INDIANAPOLIS — Cathy Pitts, controller for Viking Plastics in Corry, Pa., saw a red flag when one of her suppliers emailed her an update about a shipment on its way to the injection molder of sealing systems.
The message said the supplier had a new bank account and requested that when she paid the attached invoice she should send the money there, and then change her vendor records.
The email addressed Pitts and a company colleague by name but still she was suspicious. She told Viking's program manager and project engineer, who are familiar with the supplier, about the payment change and they agreed something didn't seem right.
“Then we got another email,” Pitts told attendees of the Manufacturers Association for Plastics Processors (MAPP) benchmarking conference on Oct. 17 in Indianapolis.
The follow-up message addressed Viking's specific questions about the order they were awaiting last March.
“They were replying to our email and talking about the logistics of the shipment,” Pitts said. “All right, people change bank accounts every day. No problem. I sent the $10,000.”
She got a thank-you reply in return and an expensive lesson in the cyber crime of spear-fishing, which she shared in a unique way with the 450 people at the conference.
More than telling her story, Pitts wanted to raise awareness about how easy it is to fall prey to criminals who hack into an organization's computer network to get private information and official-looking emails that they use to bait a virtual trap.
With help from Viking IT manager Rob Prindle and the consent of Troy Nix, MAPP's executive director, Pitts sent a “spoof” email to 30 MAPP members supposedly from Nix asking for their birthdates.
“Of the 30 people, we got 22 replies. Seventy-three percent of you gave me your birth date. You gave me your personal information,” Pitts said. “Look at the email address. That is not Troy's email.”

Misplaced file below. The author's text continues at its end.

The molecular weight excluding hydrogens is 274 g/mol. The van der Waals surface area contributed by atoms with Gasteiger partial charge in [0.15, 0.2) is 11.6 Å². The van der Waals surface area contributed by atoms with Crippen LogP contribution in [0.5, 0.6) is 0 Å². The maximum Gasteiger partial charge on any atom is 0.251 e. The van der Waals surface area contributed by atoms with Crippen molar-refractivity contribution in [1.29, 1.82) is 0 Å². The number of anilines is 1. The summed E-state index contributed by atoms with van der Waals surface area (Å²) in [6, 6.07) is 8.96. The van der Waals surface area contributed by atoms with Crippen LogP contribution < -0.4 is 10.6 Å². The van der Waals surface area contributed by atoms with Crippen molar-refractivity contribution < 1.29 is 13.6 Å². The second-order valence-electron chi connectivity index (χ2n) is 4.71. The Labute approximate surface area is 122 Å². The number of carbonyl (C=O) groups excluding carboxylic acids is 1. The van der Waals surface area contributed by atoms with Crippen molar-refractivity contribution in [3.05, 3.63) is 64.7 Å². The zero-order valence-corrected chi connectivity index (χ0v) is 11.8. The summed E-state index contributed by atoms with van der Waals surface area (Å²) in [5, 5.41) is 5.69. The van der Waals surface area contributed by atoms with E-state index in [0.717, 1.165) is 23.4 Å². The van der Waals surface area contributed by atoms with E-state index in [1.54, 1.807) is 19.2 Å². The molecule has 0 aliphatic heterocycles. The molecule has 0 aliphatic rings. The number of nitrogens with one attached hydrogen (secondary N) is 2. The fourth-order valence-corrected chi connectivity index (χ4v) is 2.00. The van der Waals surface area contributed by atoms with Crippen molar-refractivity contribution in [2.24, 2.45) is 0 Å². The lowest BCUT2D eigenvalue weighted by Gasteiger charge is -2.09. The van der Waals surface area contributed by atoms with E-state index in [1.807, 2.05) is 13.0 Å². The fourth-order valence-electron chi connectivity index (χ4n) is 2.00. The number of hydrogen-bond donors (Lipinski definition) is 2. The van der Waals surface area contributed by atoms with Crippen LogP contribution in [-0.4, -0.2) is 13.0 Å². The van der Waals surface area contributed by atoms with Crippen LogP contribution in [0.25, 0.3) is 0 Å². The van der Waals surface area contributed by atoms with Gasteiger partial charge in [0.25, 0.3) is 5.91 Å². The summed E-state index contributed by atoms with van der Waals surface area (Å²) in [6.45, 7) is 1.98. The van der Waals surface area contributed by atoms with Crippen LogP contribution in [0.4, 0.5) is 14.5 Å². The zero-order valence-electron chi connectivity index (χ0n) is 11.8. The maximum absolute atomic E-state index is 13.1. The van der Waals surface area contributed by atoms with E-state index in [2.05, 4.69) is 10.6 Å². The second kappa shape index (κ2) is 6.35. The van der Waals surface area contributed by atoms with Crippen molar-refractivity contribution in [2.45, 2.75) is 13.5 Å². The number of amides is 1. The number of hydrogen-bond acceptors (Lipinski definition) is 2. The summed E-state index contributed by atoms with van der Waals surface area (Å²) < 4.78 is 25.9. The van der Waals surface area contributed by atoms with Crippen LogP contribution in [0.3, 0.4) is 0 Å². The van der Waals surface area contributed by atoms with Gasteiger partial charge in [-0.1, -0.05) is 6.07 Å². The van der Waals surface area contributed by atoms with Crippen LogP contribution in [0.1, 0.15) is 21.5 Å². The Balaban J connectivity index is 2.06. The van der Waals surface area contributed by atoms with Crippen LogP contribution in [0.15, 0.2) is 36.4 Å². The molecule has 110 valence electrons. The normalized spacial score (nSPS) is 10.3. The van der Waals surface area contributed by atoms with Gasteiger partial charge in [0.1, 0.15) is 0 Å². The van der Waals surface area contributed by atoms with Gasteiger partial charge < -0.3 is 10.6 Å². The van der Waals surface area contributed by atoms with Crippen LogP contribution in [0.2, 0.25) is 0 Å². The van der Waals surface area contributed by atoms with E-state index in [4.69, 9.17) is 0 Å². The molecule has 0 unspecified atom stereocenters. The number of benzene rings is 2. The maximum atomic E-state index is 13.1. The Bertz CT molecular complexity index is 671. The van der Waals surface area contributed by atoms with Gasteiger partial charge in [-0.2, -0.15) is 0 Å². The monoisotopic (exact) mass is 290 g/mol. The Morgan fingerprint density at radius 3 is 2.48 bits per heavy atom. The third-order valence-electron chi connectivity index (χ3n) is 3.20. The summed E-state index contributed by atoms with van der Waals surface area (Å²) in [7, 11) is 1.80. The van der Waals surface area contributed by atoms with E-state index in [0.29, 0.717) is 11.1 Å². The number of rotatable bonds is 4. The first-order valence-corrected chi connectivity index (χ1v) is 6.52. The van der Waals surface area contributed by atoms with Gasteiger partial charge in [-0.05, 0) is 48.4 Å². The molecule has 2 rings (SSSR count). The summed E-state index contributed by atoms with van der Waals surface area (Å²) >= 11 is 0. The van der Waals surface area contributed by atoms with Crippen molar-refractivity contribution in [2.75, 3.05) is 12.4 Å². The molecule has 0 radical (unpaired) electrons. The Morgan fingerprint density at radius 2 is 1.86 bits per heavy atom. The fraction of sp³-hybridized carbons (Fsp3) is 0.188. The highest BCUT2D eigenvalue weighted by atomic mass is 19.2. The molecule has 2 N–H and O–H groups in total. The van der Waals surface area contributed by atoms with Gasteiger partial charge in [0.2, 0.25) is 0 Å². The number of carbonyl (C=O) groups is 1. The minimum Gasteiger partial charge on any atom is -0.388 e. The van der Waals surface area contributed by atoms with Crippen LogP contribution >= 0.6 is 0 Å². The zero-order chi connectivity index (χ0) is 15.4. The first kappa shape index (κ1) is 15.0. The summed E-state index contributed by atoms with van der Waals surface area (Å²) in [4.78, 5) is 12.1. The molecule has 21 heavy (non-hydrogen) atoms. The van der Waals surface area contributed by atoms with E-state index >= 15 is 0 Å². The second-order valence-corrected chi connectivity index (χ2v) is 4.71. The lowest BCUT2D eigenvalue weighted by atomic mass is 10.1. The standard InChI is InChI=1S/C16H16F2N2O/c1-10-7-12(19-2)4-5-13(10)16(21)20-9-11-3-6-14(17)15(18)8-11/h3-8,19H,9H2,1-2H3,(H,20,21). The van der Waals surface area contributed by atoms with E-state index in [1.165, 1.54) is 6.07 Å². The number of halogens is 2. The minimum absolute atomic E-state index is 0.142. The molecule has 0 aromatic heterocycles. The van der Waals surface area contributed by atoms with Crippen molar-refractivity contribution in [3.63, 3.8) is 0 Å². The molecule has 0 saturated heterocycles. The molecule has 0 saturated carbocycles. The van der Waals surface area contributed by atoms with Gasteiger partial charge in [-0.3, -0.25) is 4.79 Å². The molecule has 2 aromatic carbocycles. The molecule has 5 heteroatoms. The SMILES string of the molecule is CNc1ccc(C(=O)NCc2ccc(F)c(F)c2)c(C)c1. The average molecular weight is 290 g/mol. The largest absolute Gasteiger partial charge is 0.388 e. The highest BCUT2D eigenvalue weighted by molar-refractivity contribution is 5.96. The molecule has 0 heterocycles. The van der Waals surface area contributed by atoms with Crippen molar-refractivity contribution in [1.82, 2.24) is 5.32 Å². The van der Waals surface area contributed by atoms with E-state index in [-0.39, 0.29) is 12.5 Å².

Only one person, Jim Krause, vice president of new program development for Microplastics Inc. in St. Charles, Ill., questioned the email. He contacted the MAPP office and said he thought something was wrong.
Nix applauded the due diligence. He gave Krause $1,000 worth of books and tapes from the keynote speaker, Jack Daly, for doing his homework before replying.
Cyber criminals want birth dates because they are often used as passwords, personal identification numbers, and security questions sometimes ask for it to resend lost passwords. The personal information is valuable to identity thieves and other crooks trying to break into accounts.
In the case of Viking Plastics, the criminals hacked into the supplier's computer network to find out product shipment details to make their email and bank account request seem authentic.
“They did research on us and took over,” Pitts said.
She later learned a few steps everyone can take when an email comes with a red flag. First, let the cursor hover over the email address to compare it to the information in the pop-up box. They should be the same. Then, click on “file” and then “properties” and look at the “Internet header.”
The bogus email sent to Viking Plastics came from arabdoctors.ae.
“If only I had known to look, I would have seen that,” Pitts said.
She said the most important lesson she learned is to follow your instinct. She now recommends controllers and other finance officials:
• Have a pass code for you and your trusted contacts. It could be a phrase. Something only you know.
• Pick up the telephone and call a contact if you feel an email has a red flag.
• Have dual authorizations on fund transfers.
• Get to know someone in the fraud department of your bank.
“I didn't think it could happen to me,” Pitts said. “It did. Be careful.”